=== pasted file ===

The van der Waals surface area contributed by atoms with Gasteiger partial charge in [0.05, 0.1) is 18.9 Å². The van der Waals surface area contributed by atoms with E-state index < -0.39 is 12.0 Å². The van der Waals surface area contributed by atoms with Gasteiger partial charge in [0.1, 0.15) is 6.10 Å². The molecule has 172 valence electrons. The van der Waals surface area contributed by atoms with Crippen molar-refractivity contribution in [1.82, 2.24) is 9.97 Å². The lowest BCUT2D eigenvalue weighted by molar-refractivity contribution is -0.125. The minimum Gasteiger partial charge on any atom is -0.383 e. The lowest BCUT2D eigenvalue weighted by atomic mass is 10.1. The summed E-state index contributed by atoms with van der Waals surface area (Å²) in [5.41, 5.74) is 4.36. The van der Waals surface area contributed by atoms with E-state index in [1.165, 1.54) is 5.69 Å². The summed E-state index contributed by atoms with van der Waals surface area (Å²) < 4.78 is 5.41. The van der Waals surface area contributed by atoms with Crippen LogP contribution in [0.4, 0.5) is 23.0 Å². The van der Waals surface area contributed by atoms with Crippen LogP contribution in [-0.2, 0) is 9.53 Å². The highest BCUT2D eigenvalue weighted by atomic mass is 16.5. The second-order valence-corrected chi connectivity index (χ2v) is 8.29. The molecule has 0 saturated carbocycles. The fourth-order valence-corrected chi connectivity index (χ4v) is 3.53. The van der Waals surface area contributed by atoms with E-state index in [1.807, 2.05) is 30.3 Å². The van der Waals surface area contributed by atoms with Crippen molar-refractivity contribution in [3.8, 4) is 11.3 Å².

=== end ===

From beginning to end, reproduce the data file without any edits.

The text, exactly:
The van der Waals surface area contributed by atoms with Gasteiger partial charge in [0.05, 0.1) is 18.9 Å². The van der Waals surface area contributed by atoms with E-state index < -0.39 is 12.0 Å². The van der Waals surface area contributed by atoms with Gasteiger partial charge in [0.1, 0.15) is 6.10 Å². The molecule has 172 valence electrons. The van der Waals surface area contributed by atoms with Crippen molar-refractivity contribution in [1.82, 2.24) is 9.97 Å². The lowest BCUT2D eigenvalue weighted by molar-refractivity contribution is -0.125. The minimum Gasteiger partial charge on any atom is -0.383 e. The lowest BCUT2D eigenvalue weighted by atomic mass is 10.1. The summed E-state index contributed by atoms with van der Waals surface area (Å²) in [5.41, 5.74) is 4.36. The van der Waals surface area contributed by atoms with E-state index in [1.165, 1.54) is 5.69 Å². The summed E-state index contributed by atoms with van der Waals surface area (Å²) < 4.78 is 5.41. The van der Waals surface area contributed by atoms with Crippen LogP contribution in [0.4, 0.5) is 23.0 Å². The van der Waals surface area contributed by atoms with Crippen LogP contribution in [-0.2, 0) is 9.53 Å². The highest BCUT2D eigenvalue weighted by atomic mass is 16.5. The second-order valence-corrected chi connectivity index (χ2v) is 8.29. The molecule has 0 saturated carbocycles. The fourth-order valence-corrected chi connectivity index (χ4v) is 3.53. The van der Waals surface area contributed by atoms with E-state index in [1.807, 2.05) is 30.3 Å². The van der Waals surface area contributed by atoms with Crippen molar-refractivity contribution in [3.8, 4) is 11.3 Å².